So it makes sense to speed the process up. At the moment I effectively have three fittings: basted, forward and final. As I always end up having something small changed when the suit is completed (such as the sleeve length or trouser waist) the final appointment is effectively a fitting.
The choice is basically to skip either the basted or forward fitting. If I skipped the basted, the cutter could send the cloth to the jacket-maker immediately, without having to wait for me to come in for a fitting. It would also save the time it takes for the jacket to be basted (say half a day).
If I skipped the forward fitting, the jacket maker would not have to send back his work at all, so the time saved would be slightly greater: no time waiting for me plus no lost time in couriering the jacket (twice).
Really though, the choice comes down to whether I am more confident in the fit of my jackets or in their design. The basted fitting is mostly about balance – it is the tailor’s biggest opportunity to get the figuration right and re-cut the cloth if anything is wrong. The forward fitting helps in this too, but it is mostly about me seeing the design in its near-finished form. It is not too late to alter the button positions or the roll of the lapel, or to spot any mistakes.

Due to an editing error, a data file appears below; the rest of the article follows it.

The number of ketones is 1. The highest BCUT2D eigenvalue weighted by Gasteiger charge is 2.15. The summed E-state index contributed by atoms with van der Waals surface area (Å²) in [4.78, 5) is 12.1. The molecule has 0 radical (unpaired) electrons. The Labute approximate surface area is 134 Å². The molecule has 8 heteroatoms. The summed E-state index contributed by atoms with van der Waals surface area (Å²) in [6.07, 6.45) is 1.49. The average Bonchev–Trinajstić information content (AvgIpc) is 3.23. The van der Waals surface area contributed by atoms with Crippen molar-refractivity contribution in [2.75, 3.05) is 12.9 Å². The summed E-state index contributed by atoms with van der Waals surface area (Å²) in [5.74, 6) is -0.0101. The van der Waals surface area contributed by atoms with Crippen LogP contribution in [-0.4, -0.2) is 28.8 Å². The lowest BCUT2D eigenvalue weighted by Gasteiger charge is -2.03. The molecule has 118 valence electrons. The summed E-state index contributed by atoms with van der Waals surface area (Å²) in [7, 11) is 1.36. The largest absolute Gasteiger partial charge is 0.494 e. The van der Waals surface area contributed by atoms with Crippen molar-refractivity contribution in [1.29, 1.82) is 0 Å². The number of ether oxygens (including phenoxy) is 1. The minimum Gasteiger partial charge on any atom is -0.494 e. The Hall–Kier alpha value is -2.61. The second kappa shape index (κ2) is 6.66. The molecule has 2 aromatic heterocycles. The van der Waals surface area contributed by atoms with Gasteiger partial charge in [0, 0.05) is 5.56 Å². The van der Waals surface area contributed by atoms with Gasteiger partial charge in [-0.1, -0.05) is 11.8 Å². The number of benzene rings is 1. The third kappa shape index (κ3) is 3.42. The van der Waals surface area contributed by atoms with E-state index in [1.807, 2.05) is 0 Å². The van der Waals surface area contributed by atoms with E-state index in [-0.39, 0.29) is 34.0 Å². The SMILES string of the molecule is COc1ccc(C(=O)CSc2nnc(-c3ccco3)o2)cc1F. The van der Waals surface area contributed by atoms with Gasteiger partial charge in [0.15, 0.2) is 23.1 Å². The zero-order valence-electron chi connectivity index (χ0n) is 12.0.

I’m not bad at designing suits, but my tailor is a lot better at fitting them. I’ve designed a dozen or so, he’s cut hundreds. So I plan to skip the basted fitting from now on. The jacket maker won’t like it, as he’ll have to pause in his work halfway, but better that than a botched design.
* A three-button, single-breasted model with patch pockets, turn-back cuffs and a collar tab; in mid-grey, nine-ounce Minnis flannel. The patch pockets have an outside welt that matches the depth of the cuffs and of the welt on the breast pocket (non-patch). Buttons will be whisky-coloured horn.